This eBook describes a widespread reform movement that took place during the early years of the twentieth century. During this time the United States was growing rapidly; it was becoming a land of factories and large, sprawling cities. For the most part, Americans were proud of the modernization that was taking place. However, many began to recognize that there were some disturbing problems in American society. Many people were distressed by the problems associated particularly with industrialization and urbanization. In their minds something had to be done to address these intolerable political and social problems in the United States. Thus, the event that became known as the Progressive movement emerged. It appeared first at local levels and eventually spread to the national level. Many young, educated, and professional men and women eagerly joined the multi-faceted reform movement. The Progressives believed in progress (hence their name) and they wanted to tackle problems they believed plagued the American society such as alcoholism, prostitution, political corruption, corporate misconduct and workplace inefficiency -- just to name a few.
Readers of this book will gain a greater understanding of the reform efforts associated with the Progressive movement. This work outlines the successful legislative efforts such as improvement in workplace safety, consumer protection, and political reform. Readers will recognize many reforms the Progressives instituted are still relevant to today’s society. Additionally the book highlights the shortcomings of the Progressive movement in terms of racism and segregation. This eBook would most benefit high school students enrolled in Advanced Placement American History courses. It would also be useful to first-year college students enrolled in survey courses.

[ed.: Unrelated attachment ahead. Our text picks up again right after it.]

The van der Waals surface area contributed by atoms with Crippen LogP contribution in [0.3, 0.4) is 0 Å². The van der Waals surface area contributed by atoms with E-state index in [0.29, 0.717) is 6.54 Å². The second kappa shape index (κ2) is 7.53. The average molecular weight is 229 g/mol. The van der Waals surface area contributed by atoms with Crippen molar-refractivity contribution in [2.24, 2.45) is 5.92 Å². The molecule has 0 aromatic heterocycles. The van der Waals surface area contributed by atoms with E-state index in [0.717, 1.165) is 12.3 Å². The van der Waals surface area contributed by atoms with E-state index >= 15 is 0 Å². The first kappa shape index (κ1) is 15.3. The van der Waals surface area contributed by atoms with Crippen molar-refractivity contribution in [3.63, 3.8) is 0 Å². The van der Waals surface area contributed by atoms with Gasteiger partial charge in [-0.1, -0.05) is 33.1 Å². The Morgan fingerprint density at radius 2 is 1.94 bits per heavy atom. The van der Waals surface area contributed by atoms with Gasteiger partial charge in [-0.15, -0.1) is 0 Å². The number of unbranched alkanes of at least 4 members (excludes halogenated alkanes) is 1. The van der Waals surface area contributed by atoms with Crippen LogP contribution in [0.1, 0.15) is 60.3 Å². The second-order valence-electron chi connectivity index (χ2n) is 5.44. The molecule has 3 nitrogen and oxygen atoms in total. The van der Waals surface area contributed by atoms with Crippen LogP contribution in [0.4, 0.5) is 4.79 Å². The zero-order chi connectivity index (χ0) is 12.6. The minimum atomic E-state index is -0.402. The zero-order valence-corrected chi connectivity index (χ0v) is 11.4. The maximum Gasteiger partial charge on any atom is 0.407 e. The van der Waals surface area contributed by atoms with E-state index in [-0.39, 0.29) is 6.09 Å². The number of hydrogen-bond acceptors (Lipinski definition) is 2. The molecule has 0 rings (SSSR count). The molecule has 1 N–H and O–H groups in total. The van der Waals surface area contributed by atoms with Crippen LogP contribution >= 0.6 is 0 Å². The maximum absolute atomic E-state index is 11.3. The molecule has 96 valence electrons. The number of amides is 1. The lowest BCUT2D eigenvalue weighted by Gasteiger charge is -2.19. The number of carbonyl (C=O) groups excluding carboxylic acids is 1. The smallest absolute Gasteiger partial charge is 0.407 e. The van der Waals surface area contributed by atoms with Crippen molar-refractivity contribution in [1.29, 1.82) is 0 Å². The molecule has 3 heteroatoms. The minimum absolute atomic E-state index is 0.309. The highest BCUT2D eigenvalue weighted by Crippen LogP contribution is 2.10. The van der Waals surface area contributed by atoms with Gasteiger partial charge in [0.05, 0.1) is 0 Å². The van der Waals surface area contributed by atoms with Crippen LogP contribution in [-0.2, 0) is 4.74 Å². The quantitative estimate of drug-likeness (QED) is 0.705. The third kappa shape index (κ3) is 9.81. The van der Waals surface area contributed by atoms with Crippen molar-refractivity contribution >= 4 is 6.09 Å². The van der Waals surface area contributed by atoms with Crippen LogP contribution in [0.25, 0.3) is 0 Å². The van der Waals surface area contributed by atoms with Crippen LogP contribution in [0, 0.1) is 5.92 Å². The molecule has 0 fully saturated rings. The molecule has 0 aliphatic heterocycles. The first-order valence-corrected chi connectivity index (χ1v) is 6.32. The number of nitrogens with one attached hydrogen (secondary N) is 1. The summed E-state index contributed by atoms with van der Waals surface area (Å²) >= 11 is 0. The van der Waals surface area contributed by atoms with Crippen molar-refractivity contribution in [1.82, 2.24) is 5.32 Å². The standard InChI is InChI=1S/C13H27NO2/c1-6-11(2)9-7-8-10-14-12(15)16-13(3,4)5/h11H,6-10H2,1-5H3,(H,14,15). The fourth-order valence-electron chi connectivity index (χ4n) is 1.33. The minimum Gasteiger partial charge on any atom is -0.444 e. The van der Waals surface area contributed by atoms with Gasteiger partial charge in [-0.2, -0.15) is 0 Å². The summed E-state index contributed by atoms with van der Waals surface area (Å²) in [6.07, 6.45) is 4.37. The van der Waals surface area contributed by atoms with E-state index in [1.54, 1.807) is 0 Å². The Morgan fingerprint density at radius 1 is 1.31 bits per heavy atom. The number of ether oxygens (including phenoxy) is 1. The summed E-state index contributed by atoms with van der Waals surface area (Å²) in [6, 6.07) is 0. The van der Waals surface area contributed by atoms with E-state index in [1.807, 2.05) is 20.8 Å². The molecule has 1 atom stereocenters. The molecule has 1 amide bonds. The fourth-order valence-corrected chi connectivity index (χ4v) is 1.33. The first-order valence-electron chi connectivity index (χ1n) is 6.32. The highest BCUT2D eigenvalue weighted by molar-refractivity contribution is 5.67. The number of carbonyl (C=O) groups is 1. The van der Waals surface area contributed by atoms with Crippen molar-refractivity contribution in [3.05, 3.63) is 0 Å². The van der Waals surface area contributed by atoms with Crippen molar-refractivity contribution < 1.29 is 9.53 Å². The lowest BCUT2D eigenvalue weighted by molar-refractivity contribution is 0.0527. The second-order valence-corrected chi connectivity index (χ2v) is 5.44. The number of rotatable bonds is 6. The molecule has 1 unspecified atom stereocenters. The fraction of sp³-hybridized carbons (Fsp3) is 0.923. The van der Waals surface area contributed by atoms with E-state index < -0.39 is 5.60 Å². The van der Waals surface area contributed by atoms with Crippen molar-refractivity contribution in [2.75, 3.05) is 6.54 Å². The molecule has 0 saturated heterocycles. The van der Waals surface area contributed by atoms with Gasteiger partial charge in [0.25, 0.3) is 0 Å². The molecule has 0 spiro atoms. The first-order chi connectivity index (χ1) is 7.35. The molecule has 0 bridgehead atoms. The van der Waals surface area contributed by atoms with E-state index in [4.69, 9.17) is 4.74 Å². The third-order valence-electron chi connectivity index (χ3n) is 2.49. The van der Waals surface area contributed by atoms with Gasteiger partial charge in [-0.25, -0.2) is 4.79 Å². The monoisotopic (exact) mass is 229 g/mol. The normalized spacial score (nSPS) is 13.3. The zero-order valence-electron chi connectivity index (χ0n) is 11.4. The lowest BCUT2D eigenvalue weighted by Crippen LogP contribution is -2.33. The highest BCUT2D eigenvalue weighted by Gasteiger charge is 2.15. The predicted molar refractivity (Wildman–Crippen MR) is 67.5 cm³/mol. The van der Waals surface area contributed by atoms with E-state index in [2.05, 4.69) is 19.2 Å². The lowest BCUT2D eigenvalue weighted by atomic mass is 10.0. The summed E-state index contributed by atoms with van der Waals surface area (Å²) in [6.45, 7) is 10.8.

Well-educated men and women, largely from the middle class, made up the ranks of the Progressive movement. They had faith in progress and in the ability of educated leaders to solve problems in society. Many worked to secure legislation that would allow voters a greater voice in the government, provide safety at the workplace, create effective municipal governments, and regulate American society as never before. The presidential administrations of Theodore Roosevelt and Woodrow Wilson also helped to usher in the Progressive movement on a national level. Yet while the Progressives did achieve success, no less than four Constitutional amendments were passed along with reform legislation, there was also a dark side to the movement. Some Progressives believed that the problems in America were tied to immigration and therefore fought for increased immigration restriction. Additionally, the Progressive movement did little to stop the lynching, disfranchisement, and discrimination against African Americans. Even more radical was the eugenics movement that promoted the idea that American society would improve through controlled reproduction. Nevertheless, most Progressives did not support eugenics and mainly worked to inform the American people about the evils of society and sought ways to improve the overall lives of mankind.